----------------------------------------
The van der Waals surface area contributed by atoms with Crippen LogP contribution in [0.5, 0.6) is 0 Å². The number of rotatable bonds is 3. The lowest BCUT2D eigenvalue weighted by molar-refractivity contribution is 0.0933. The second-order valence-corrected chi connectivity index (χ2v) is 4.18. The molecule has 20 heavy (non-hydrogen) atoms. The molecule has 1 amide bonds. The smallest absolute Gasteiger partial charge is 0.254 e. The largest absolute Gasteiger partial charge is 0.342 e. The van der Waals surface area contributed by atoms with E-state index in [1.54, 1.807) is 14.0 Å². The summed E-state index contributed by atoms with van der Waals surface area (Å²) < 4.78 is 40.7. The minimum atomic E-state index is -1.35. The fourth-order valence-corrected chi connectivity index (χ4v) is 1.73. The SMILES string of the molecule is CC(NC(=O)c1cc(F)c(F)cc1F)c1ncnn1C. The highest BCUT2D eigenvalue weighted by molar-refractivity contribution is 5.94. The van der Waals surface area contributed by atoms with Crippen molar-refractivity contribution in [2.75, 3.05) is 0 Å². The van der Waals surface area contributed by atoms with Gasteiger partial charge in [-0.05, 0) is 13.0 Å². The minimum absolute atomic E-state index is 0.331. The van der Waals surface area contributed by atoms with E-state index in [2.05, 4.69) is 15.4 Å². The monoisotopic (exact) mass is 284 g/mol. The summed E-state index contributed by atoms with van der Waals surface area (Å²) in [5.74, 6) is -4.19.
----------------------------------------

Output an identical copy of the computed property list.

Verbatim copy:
The van der Waals surface area contributed by atoms with Crippen LogP contribution in [0.5, 0.6) is 0 Å². The number of rotatable bonds is 3. The lowest BCUT2D eigenvalue weighted by molar-refractivity contribution is 0.0933. The second-order valence-corrected chi connectivity index (χ2v) is 4.18. The molecule has 20 heavy (non-hydrogen) atoms. The molecule has 1 amide bonds. The smallest absolute Gasteiger partial charge is 0.254 e. The largest absolute Gasteiger partial charge is 0.342 e. The van der Waals surface area contributed by atoms with E-state index in [1.54, 1.807) is 14.0 Å². The summed E-state index contributed by atoms with van der Waals surface area (Å²) < 4.78 is 40.7. The minimum atomic E-state index is -1.35. The fourth-order valence-corrected chi connectivity index (χ4v) is 1.73. The SMILES string of the molecule is CC(NC(=O)c1cc(F)c(F)cc1F)c1ncnn1C. The highest BCUT2D eigenvalue weighted by molar-refractivity contribution is 5.94. The van der Waals surface area contributed by atoms with Crippen molar-refractivity contribution in [2.75, 3.05) is 0 Å². The van der Waals surface area contributed by atoms with Gasteiger partial charge in [-0.05, 0) is 13.0 Å². The minimum absolute atomic E-state index is 0.331. The van der Waals surface area contributed by atoms with E-state index in [2.05, 4.69) is 15.4 Å². The monoisotopic (exact) mass is 284 g/mol. The summed E-state index contributed by atoms with van der Waals surface area (Å²) in [5.74, 6) is -4.19.